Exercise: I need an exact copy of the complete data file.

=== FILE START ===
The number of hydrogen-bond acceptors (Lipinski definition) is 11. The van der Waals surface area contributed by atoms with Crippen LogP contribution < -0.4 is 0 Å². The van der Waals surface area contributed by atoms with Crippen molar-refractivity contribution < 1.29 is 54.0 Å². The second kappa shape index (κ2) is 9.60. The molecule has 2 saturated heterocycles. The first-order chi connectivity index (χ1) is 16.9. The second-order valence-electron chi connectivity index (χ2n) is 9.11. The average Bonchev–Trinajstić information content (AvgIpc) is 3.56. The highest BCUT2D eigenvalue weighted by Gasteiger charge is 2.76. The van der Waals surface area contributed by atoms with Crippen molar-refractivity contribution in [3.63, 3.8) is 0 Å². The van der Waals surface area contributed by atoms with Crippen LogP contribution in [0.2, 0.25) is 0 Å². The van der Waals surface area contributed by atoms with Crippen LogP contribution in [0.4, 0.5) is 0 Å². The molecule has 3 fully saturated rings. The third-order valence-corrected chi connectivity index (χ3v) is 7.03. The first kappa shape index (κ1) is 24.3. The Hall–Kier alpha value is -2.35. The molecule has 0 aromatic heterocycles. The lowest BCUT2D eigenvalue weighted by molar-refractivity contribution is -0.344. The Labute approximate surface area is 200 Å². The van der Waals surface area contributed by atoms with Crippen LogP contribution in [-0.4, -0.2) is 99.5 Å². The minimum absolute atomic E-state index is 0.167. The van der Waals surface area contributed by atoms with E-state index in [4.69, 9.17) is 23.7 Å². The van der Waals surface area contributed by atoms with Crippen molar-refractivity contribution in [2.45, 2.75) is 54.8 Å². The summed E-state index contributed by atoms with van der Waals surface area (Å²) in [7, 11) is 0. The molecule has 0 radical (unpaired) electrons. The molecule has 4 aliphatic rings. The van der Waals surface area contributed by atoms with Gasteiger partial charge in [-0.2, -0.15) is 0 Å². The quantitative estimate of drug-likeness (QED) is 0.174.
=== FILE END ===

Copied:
The number of hydrogen-bond acceptors (Lipinski definition) is 11. The van der Waals surface area contributed by atoms with Crippen LogP contribution < -0.4 is 0 Å². The van der Waals surface area contributed by atoms with Crippen molar-refractivity contribution < 1.29 is 54.0 Å². The second kappa shape index (κ2) is 9.60. The molecule has 2 saturated heterocycles. The first-order chi connectivity index (χ1) is 16.9. The second-order valence-electron chi connectivity index (χ2n) is 9.11. The average Bonchev–Trinajstić information content (AvgIpc) is 3.56. The highest BCUT2D eigenvalue weighted by Gasteiger charge is 2.76. The van der Waals surface area contributed by atoms with Crippen molar-refractivity contribution in [3.63, 3.8) is 0 Å². The van der Waals surface area contributed by atoms with Crippen LogP contribution in [0.2, 0.25) is 0 Å². The van der Waals surface area contributed by atoms with Crippen LogP contribution in [0.4, 0.5) is 0 Å². The molecule has 3 fully saturated rings. The third-order valence-corrected chi connectivity index (χ3v) is 7.03. The first kappa shape index (κ1) is 24.3. The Hall–Kier alpha value is -2.35. The molecule has 0 aromatic heterocycles. The lowest BCUT2D eigenvalue weighted by molar-refractivity contribution is -0.344. The Labute approximate surface area is 200 Å². The van der Waals surface area contributed by atoms with Crippen LogP contribution in [-0.4, -0.2) is 99.5 Å². The minimum absolute atomic E-state index is 0.167. The van der Waals surface area contributed by atoms with E-state index in [4.69, 9.17) is 23.7 Å². The van der Waals surface area contributed by atoms with Crippen molar-refractivity contribution in [2.45, 2.75) is 54.8 Å². The summed E-state index contributed by atoms with van der Waals surface area (Å²) in [7, 11) is 0. The molecule has 0 radical (unpaired) electrons. The molecule has 4 aliphatic rings. The van der Waals surface area contributed by atoms with Gasteiger partial charge in [-0.2, -0.15) is 0 Å². The quantitative estimate of drug-likeness (QED) is 0.174.